We reached Gobabis at 3:20 pm, nearly 7 hours and 500 km after leaving Kang. Actually it was 2:20, because Namibian time is now an hour behind South African time, tho0ugh I think they have daylight savings time in summer. Gobabis should have been familiar territory for me, but wasn’t. I used to come here about once a month when I lived in Windhoek. But after 40 years, the town had changed beyond recognition. Now there were islands with trees down the middle of the main street where in the past there had been a central strip of tar, with wide gravel stretches on either side. Now there were branches of all the major chain stores in southern Africa, and we saw at least two specialist stationery shops. Back then there were a couple of banks, a couple of general dealser stores, a hotel and farming cooperatives and suppliers. Perhaps it is the Trans-Kalahari Highweay that has brought prosperity to Gobabis,.
As we headed west for Windhoek the main road too was unrecognisable. On my monthly trips 40 years ago, it had been gravel from the airport at Ondekaremba, 40 km east of Windhoek to Gobabis, though construction teams were building the tarred road, leading to frequent detours. I think it was only on my last trip there that the tarred road had been completed all the way. In many places it followed a different route, giving different views, like this one of the approach to Witvlei.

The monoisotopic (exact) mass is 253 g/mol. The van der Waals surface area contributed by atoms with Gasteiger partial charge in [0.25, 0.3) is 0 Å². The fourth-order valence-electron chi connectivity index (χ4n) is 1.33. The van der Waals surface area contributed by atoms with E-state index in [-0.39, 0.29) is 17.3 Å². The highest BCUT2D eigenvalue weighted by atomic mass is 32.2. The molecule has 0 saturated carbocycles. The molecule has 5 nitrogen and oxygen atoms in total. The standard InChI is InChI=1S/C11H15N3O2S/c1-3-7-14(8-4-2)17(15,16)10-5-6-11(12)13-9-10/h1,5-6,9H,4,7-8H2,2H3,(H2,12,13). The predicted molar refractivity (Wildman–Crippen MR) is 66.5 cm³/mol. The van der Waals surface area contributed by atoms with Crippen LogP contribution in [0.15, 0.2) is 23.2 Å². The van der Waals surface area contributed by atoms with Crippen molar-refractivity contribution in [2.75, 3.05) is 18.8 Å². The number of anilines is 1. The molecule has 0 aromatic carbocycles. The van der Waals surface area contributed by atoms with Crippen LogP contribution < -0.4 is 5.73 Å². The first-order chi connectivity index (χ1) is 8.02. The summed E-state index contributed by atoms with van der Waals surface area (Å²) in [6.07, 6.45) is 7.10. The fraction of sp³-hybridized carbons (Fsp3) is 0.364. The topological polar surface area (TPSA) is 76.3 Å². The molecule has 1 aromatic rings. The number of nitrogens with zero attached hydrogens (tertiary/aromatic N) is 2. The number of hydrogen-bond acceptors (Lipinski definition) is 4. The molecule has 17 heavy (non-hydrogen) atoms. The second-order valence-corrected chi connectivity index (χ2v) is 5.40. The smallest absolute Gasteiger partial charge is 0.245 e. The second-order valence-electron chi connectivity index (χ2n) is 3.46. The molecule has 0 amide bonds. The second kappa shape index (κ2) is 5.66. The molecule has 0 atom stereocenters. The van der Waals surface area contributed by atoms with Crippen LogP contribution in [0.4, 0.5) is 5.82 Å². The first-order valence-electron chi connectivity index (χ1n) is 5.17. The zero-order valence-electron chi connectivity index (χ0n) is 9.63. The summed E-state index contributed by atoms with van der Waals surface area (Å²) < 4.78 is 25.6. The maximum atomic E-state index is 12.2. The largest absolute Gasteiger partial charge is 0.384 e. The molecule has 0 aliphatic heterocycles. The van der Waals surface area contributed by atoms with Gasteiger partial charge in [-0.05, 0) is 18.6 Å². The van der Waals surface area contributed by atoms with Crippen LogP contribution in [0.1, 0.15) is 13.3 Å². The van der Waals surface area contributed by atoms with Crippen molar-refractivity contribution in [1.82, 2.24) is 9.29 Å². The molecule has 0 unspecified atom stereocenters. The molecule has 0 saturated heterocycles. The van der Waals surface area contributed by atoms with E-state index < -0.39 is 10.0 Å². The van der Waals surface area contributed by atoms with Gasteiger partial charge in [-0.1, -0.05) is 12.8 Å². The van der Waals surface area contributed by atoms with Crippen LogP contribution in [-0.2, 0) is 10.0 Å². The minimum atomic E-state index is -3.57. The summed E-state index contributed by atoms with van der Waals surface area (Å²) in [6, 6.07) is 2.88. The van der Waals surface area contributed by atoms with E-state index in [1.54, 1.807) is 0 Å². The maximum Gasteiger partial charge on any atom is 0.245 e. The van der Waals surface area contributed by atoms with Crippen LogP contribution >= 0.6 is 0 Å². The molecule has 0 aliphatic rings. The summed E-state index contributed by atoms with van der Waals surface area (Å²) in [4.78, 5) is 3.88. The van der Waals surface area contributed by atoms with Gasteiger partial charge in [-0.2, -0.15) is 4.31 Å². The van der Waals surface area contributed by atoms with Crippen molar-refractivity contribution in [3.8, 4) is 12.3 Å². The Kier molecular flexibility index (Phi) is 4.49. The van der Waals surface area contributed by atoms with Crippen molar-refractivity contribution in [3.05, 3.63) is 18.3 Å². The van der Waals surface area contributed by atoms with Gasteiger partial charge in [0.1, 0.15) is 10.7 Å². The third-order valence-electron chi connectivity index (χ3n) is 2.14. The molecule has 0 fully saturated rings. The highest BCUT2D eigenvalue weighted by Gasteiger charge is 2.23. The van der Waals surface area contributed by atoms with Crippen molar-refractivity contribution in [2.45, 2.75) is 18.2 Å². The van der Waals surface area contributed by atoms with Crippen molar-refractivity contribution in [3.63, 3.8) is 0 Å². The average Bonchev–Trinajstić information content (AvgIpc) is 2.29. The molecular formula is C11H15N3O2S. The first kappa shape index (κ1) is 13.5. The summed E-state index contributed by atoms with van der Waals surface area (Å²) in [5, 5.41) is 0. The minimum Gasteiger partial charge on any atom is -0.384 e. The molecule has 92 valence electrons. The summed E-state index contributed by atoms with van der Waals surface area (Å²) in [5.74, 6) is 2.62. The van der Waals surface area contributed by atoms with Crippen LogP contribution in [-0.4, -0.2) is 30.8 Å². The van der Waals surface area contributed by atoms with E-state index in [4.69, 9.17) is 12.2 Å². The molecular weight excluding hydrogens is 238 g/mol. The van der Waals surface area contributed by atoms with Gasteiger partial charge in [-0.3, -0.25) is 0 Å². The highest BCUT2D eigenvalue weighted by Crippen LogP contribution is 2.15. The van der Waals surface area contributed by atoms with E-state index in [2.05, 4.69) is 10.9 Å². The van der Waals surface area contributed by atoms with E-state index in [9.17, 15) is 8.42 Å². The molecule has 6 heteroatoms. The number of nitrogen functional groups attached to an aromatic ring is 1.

The hills in the distance were a familiar sight, but I was used to seeing them from a different angle.
As we approached Windhoek, the road from the airport into town was more familiar, and we stopped to take photos of the Auas mountains. They were a familiar sight when I lived in Windhoek, so I would not dream of taking a photo of them, but absence makes the heart grow fonder, and I wanted a memento of a once-familiar sight that I will probably never see again in my lifetime.
We reached Windhoek at 17:37, South African time, just over 9 hours and 718 km after leaving Kang. We went to stay with Val’s cousin Enid Ellis and her husband Justin. I first met Justin when he came to Windhoek in 1970, with a group of Anglican students from Stellenbosch University, who had come to spend part of the Christmas vac working for the church there. When I was deported from Namibia a couple of years later, along with the bishop and two other church workers, I met Justin again at a student conference, and tried to persuade himn to go to Namibia to take our place. Whether as a result of my blandishments or something else, he eventually did so. I met Val and her cousin Enid at the Anglican parish of Queensburgh, which I was looking after for a year while the rector was overseas, and they went on a holiday to Namibia in 1973, and then Enid went back in 1974 to work there, and married Justin. Then they too were deported, and spent several years in England, returning when Namibia became independent in 1990.
The story continues here.